After such a superb start, the Round of 16 of FIFA World Cup 2018 ended on a disappointing note
When England – I mean the country, its media and fans – come back to earth after breaking the curse of the penalties, they will realise it followed an underwhelming performance in the two hours before that. And so the way the pre-quarterfinals ended was a study in contrasts to how they began.
What stood out in the first day’s games was how swiftly teams transitioned from back to front. There are few sights in football more pleasing than a team switching from defence to attack in the blink of an eye. Kylian Mbappe’s gazelle-like strides exploited Argentina’s lack of pace in the midfield, something that was spoken about earlier in these columns, and helped France take early control.
Control they never yielded, something that wouldn’t be evident from the 4-3 scoreline. France overran Argentina, suffocated Lionel Messi and are growing in this tournament just like a team tipped to go all the way should. Ditto Brazil and I’ll come to that in a minute.
Later that night, Edinson Cavani brought together his experience, endurance and incredible abilities in one swift move that he started and ended. After the ball travelled from right to left what stood out for me was how Cavani followed it, breezing past some of his teammates who were further upfield. This is what a true striker’s instinct is all about. The move also showcased everything that is right about the Cavani-Luis Suarez partnership.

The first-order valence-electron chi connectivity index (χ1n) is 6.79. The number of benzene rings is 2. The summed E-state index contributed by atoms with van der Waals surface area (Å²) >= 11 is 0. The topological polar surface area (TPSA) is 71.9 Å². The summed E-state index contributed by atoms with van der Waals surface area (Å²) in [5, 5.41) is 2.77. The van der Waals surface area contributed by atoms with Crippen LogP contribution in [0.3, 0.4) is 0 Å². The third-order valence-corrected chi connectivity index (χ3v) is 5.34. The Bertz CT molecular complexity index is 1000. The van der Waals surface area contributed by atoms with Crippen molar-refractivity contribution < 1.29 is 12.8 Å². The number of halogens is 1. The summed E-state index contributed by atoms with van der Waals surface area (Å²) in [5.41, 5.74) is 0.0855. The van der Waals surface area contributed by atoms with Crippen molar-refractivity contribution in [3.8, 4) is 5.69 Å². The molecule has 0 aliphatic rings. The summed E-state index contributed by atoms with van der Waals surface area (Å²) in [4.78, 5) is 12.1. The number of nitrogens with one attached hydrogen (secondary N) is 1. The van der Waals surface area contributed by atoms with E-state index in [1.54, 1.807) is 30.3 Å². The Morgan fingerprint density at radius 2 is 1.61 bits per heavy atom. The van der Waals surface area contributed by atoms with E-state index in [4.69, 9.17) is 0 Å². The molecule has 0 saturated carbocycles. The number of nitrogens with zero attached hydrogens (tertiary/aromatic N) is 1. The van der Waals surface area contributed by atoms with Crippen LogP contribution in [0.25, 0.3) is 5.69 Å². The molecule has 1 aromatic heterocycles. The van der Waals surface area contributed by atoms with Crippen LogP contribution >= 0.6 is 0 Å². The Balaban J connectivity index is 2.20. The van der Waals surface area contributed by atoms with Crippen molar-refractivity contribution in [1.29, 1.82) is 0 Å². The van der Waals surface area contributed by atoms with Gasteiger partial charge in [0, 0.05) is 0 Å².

Japan too showed how smart their football has become with Genki Haraguchi’s goal exposing the chinks in Belgium’s three-back system. The kind of self-belief Japan showed along with their ability to stick to a plan against opponents markedly superior is something they will build on. Belgium will take a lot of heart from the character they showed but their winner too was a lesson in transition and with Thibaut Courtois showing goalkeepers can be the first line of offence.
Brazil again looked the strongest team in the mix of 16, and what stood out for me was how they lined up defensively to suffocate Mexico. Suffocating is what Russia did to Spain and I am still having trouble getting over their ouster. They never settled down and maybe a lot of it has to do with what happened before their tournament began.
Maybe the players were caught in the crossfire between Real Madrid and the Spanish FA. Big clubs, be they Mohun Bagan or East Bengal or Spanish heavyweights, throw their weight around all the time though that doesn’t make it right. Maybe the Spanish FA should have yielded keeping in mind the bigger picture. Maybe, Spain wouldn’t have looked this disjointed then. Maybe there wouldn’t have been so many individual errors too.
Disjointed is what England were. It was known that Colombia without James Rodriguez would try to disrupt and disturb them, but what could worry England is their lack of creativity and the tendency to try and protect a 1-0 lead. So, if it’s England-Croatia in the semi-final, I would fancy Luka Modric’s team to better what its predecessors achieved in 1998.